Choose from one of several polished hotels in town; almost all of them have their own pools, restaurants, and countless amenities. Those visiting Kolymbia with small children in tow should head to the smaller of this town’s two beaches; the sea is shallower and calmer here than on the larger one, making for the perfect place to paddle, splash around, and play in the sand.
This small area, almost lost in the suburban sprawl between Rhodes Town and Ialyssos, is home to a fantastic stretch of beach. Ixia is all about fun in the sun and water activities. People enjoy jetskiing here, but most of all, Ixia Beach is well known for its good kite-surfing and wind-surfing. Being on the north, windward side of the island, Ixia gets just the right breezes to make it a favorite spot for wind-propelled watersports.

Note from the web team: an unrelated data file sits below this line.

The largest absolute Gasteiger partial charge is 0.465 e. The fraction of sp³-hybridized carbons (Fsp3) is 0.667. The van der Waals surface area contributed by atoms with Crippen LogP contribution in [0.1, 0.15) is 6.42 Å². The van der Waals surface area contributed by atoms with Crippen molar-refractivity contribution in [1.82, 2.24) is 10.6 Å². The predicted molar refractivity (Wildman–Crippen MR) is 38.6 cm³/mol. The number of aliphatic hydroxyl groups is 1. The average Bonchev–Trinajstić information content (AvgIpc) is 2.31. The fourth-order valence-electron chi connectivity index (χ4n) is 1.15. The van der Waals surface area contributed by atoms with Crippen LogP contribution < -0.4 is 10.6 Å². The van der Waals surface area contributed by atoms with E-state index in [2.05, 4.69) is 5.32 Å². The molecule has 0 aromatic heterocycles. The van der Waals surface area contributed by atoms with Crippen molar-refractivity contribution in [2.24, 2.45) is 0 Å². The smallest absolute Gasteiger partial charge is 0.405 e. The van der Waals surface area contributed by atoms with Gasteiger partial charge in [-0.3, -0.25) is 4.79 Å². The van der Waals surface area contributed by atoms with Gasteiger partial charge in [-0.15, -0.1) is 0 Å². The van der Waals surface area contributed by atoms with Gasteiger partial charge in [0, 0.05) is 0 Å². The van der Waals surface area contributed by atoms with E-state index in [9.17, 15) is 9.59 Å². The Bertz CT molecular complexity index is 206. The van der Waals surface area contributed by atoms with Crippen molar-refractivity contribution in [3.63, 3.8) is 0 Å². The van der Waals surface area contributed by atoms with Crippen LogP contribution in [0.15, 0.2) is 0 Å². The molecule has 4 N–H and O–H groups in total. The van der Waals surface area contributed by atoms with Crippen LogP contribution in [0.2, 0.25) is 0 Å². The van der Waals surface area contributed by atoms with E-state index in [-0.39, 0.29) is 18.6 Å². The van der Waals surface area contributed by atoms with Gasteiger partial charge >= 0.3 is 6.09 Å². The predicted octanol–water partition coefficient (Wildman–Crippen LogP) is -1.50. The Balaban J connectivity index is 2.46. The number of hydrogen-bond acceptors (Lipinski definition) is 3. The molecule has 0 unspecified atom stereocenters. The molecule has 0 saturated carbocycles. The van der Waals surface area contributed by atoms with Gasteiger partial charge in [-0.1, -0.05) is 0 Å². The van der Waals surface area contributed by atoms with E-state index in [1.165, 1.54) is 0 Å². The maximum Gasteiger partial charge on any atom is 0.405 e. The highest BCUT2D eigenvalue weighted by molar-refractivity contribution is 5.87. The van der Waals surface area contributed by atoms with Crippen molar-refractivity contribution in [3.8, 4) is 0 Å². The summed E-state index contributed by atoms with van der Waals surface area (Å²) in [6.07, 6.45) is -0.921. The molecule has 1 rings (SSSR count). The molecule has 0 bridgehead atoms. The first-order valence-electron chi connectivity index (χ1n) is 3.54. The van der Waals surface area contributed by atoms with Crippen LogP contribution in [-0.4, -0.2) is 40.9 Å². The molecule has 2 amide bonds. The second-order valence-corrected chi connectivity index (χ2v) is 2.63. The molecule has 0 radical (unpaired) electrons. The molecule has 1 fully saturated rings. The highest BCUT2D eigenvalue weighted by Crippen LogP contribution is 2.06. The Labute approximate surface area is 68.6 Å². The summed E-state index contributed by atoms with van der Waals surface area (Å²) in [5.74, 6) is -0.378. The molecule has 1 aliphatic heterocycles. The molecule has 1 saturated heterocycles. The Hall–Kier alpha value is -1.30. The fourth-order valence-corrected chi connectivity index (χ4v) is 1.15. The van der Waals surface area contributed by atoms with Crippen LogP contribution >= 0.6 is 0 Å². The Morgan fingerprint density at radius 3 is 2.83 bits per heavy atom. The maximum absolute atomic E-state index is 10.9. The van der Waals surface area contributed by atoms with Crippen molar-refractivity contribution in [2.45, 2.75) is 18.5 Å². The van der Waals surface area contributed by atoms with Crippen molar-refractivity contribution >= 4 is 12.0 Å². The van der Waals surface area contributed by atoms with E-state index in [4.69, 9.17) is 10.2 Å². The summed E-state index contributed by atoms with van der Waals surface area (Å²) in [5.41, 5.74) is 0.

This cosmopolitan beach area is also known for its high-quality accommodation just outside the main hub of Rhodes Town, meaning you can often get stylish apartments and modern hotel rooms in a fairly refined setting for a better price than equivalent accommodation on the island’s main town. Getting in and out of Rhodes Town is easy, plus the ancient sights of Ialyssos are only a stone’s throw from here.